Yet, the visual theme would not, by itself, have ensured the painting's succes du scandale. Manet chose to paint the work rapidly, often with large brushes that summarily (some thought sloppily) described the landscape setting, and rendered the foreground figures and still-life elements with large, separate strokes of paint that, for many viewers, were as "crude" as the represented subject. Eschewing the elegant linear work of J.A.D. Ingres (1780-1867) - see The Valpincon Bather (1808) and La Grande Odalisque (1914) - Manet preferred the approach of the ever-scandalous Gustave Courbet (1819-77), who painted nudes in his studio and used a palette knife in preference to a brush.

Manet was not a complete rebel. The painting is full of allusions to the "museum" art of Giorgione, Raphael, and Titian and, closer still, to the gently amoral fetes galantes of 18th-century French artists like Francois Boucher (1703-70) and Jean-Honore Fragonard (1732-1806), both of whom occasionally painted with equally "crude" strokes of paint. It is, thus, as "academic" in its self-selected aesthetic pedigree as any work by the ostensibly "academic" artists Alexandre Cabanel (1823-1889) or Jean-Leon Gerome (1824-1904). Yet, even in his quotations, Manet teased the viewer into accepting the vulgar "reality" of his subject by treating it in terms set by "works of art" in museums. It was originally thought to be a modern adaptation of Giorgione's Concert Champetre, but the poses of all three central figures actually derive from subsidiary figures in the engraving by Marcantonio Raimondi (1480-1534), after The Judgment of Paris (1515-16) by Raphael (now lost).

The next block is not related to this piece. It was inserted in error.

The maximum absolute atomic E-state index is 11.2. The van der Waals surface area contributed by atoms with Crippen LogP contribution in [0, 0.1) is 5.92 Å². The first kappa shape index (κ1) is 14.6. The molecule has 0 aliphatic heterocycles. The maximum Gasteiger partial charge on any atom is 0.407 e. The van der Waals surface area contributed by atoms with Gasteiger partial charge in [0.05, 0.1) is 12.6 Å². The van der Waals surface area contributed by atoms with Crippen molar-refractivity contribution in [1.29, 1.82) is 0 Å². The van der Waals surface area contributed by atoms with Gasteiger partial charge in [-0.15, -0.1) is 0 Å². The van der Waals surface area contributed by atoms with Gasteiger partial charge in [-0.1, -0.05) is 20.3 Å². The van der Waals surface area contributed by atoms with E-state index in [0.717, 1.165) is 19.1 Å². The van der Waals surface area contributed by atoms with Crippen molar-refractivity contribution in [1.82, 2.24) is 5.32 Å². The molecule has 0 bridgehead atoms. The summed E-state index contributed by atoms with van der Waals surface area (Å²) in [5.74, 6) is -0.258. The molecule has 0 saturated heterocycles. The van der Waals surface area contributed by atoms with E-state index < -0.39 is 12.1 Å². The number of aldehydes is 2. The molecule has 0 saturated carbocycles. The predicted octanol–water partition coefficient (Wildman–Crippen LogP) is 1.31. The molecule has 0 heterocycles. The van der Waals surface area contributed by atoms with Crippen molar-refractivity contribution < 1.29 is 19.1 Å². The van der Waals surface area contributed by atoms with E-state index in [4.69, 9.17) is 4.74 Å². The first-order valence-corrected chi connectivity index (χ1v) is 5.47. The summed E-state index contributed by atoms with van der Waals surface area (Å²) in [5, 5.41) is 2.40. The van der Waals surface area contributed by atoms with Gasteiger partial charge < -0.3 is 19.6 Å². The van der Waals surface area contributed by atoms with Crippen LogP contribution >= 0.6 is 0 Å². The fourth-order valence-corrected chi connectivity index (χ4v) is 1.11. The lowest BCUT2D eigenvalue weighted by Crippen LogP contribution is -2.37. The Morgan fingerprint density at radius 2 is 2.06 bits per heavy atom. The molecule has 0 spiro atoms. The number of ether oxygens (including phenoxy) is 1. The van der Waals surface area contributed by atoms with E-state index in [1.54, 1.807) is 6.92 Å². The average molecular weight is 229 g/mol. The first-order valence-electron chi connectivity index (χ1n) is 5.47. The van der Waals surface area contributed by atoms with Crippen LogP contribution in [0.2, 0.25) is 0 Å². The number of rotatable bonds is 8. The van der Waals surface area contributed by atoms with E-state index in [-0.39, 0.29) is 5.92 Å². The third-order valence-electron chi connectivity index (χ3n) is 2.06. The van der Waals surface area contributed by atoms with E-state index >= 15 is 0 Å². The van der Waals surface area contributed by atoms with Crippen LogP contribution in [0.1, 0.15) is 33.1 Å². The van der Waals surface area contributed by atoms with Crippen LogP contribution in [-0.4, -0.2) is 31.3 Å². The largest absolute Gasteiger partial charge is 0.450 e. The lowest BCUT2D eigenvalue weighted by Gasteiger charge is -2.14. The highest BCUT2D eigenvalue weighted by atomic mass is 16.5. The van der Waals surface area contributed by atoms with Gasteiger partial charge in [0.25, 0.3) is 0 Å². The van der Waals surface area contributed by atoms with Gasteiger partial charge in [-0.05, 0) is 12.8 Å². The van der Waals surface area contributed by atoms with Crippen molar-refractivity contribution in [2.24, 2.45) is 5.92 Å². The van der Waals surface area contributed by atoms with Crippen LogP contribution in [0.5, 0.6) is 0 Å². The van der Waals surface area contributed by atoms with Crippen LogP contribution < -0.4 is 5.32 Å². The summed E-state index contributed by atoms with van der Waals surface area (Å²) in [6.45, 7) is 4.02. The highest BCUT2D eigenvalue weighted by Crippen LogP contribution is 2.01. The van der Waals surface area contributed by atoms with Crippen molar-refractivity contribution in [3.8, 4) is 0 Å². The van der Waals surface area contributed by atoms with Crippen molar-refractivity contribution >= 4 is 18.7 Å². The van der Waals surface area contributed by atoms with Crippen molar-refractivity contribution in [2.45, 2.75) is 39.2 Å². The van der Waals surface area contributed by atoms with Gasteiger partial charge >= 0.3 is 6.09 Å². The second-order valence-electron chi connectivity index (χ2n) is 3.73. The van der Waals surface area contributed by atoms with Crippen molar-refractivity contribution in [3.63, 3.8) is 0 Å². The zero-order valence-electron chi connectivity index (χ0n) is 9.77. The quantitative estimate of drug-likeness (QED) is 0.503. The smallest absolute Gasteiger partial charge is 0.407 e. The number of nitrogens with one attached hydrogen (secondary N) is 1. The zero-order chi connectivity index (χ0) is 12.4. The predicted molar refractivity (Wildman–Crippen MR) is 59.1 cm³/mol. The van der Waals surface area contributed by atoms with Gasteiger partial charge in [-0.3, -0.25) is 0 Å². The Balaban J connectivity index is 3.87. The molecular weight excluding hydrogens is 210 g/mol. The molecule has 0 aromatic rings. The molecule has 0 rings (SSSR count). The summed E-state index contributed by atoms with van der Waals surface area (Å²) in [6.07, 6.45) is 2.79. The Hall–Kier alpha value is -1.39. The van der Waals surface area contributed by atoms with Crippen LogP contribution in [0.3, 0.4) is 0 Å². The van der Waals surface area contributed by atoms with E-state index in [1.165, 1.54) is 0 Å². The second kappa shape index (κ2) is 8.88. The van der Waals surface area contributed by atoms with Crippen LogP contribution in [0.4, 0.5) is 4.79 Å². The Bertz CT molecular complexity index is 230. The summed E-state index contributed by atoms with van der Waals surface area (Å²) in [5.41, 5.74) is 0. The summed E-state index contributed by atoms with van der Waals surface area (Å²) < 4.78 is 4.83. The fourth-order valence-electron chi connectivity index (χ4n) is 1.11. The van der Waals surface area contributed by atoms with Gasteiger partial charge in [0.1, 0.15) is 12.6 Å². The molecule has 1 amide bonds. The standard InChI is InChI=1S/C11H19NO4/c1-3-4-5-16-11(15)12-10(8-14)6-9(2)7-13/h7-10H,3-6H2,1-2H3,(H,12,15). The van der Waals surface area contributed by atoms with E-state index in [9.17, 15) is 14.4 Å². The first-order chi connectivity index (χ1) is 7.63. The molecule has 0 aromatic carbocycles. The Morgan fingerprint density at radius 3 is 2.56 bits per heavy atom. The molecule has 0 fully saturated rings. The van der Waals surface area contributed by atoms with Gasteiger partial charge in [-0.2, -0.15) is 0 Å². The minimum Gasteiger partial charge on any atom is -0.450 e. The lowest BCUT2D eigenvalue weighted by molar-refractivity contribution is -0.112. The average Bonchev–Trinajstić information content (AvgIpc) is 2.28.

It is, though, the forthright gaze of Manet's model, that makes this self-conscious pastiche so compelling. The painting looks back at us and prods us into an act of aesthetic and social judgment that we might otherwise avoid. Both the alert - and non-erotic - pose of the model and the fact that her toe plays absentmindedly with the pants leg of the gesturing gentleman, make it difficult for us to take this ambitious composition seriously.

For other figure paintings by Manet, see: Portrait of Emile Zola (1868) and Portrait of Berthe Morisot with Violets (1872).

An Expression of Contemporary Life

Manet wanted to express contemporary life, in which social boundaries, differences in rank and moral ideas had not been quite so binding for some time. Prostitutes, for example, started to play a not inconsiderable social role and no longer led a clandestine life; in male fashion theatre employees could hardly be distinguished from aristocrats. Suddenly, in an increasingly industrialized material work it was not only things that had become more available and exchangeable, but also the insignia of social rank. Manet took this breaking down of traditional social orders as one of his subjects - the experience of the uprooted individual in a rapidly changing society.

The figures in Manet's pictures always face us as if by chance encounter, with a fleeting, indifferent, often abrupt gaze. They are ordinary Parisians: the man looking out of the picture is based on Manet's brother, the other man is the sculptor Ferdinand Leenhoff (1841-1914) - his sister, the pianist Suzanne Leenhoff (1829-1906) was to become Manet's wife in 1863); and the naked female is the recurring figure of Manet's favourite model, Victorine Meurent ("the shrimp") (1844-1927). Meurent's situation merely underscored how times were changing. Far from being a stripper, she was a much sought-after model and an artist in her own right, who regularly exhibited at the Paris Salon. In 1876, for instance, her paintings were approved for inclusion at the Salon's juried exhibition, whereas Manet's work was not.

Explanation of Other Modern 19th Century Paintings

A Burial at Ornans (1850) by Gustave Courbet.
Musee d'Orsay, Paris.

The Artist's Studio (1855) by Gustave Courbet.
Musee d'Orsay, Paris.

The Gleaners (1857) by Jean-Francois Millet.
Musee d'Orsay, Paris.

Women in the Garden (1866-7) by Monet.
Musee d'Orsay, Paris.

The Ballet Class (1871-4) by Edgar Degas.
Musee d'Orsay, Paris.

Absinthe (1876) by Edgar Degas.
Musee d'Orsay, Paris.

Dance at Le Moulin de la Galette (1876) by Renoir.
Musee d'Orsay, Paris.

NOTE: For the story behind "Impressionism" and the artists who created it, please see our 10-part series, beginning: Impressionism: Origins, Influences.


• For the meaning of other 19th century genre paintings, see: Homepage.

© All rights reserved.